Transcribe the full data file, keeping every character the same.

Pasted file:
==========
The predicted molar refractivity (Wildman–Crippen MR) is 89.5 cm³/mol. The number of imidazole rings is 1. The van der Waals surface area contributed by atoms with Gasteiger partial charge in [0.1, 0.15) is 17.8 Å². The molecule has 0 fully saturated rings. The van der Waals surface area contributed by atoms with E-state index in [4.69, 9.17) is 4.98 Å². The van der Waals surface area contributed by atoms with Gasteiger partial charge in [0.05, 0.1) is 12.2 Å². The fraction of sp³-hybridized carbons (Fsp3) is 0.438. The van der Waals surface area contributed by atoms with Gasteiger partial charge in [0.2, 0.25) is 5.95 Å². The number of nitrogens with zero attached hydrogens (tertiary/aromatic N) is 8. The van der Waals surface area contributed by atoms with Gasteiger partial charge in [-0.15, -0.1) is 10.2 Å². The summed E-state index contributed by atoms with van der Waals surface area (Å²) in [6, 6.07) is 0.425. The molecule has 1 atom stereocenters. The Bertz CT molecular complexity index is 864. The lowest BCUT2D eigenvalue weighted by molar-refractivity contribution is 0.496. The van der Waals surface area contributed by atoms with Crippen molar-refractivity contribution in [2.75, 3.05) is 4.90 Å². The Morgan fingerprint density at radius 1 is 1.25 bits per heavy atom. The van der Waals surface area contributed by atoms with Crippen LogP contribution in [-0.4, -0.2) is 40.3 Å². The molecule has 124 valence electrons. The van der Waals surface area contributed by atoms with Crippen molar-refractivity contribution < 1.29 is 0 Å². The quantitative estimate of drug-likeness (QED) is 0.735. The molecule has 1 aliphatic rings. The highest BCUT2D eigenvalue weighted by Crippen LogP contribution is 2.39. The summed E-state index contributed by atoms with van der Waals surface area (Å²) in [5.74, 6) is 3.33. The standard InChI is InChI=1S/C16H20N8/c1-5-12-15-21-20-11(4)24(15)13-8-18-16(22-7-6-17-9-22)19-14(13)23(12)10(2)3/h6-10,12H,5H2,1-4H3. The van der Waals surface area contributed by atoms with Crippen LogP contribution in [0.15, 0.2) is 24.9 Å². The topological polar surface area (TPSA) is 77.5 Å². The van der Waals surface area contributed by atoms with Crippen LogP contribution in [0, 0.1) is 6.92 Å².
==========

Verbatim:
The predicted molar refractivity (Wildman–Crippen MR) is 89.5 cm³/mol. The number of imidazole rings is 1. The van der Waals surface area contributed by atoms with Gasteiger partial charge in [0.1, 0.15) is 17.8 Å². The molecule has 0 fully saturated rings. The van der Waals surface area contributed by atoms with E-state index in [4.69, 9.17) is 4.98 Å². The van der Waals surface area contributed by atoms with Gasteiger partial charge in [0.05, 0.1) is 12.2 Å². The fraction of sp³-hybridized carbons (Fsp3) is 0.438. The van der Waals surface area contributed by atoms with Gasteiger partial charge in [0.2, 0.25) is 5.95 Å². The number of nitrogens with zero attached hydrogens (tertiary/aromatic N) is 8. The van der Waals surface area contributed by atoms with Gasteiger partial charge in [-0.15, -0.1) is 10.2 Å². The summed E-state index contributed by atoms with van der Waals surface area (Å²) in [6, 6.07) is 0.425. The molecule has 1 atom stereocenters. The Bertz CT molecular complexity index is 864. The lowest BCUT2D eigenvalue weighted by molar-refractivity contribution is 0.496. The van der Waals surface area contributed by atoms with Crippen molar-refractivity contribution in [2.75, 3.05) is 4.90 Å². The Morgan fingerprint density at radius 1 is 1.25 bits per heavy atom. The van der Waals surface area contributed by atoms with Crippen LogP contribution in [-0.4, -0.2) is 40.3 Å². The molecule has 124 valence electrons. The van der Waals surface area contributed by atoms with Crippen molar-refractivity contribution < 1.29 is 0 Å². The quantitative estimate of drug-likeness (QED) is 0.735. The molecule has 1 aliphatic rings. The highest BCUT2D eigenvalue weighted by Crippen LogP contribution is 2.39. The summed E-state index contributed by atoms with van der Waals surface area (Å²) in [5.74, 6) is 3.33. The standard InChI is InChI=1S/C16H20N8/c1-5-12-15-21-20-11(4)24(15)13-8-18-16(22-7-6-17-9-22)19-14(13)23(12)10(2)3/h6-10,12H,5H2,1-4H3. The van der Waals surface area contributed by atoms with Crippen LogP contribution in [0.15, 0.2) is 24.9 Å². The topological polar surface area (TPSA) is 77.5 Å². The van der Waals surface area contributed by atoms with Crippen LogP contribution in [0, 0.1) is 6.92 Å².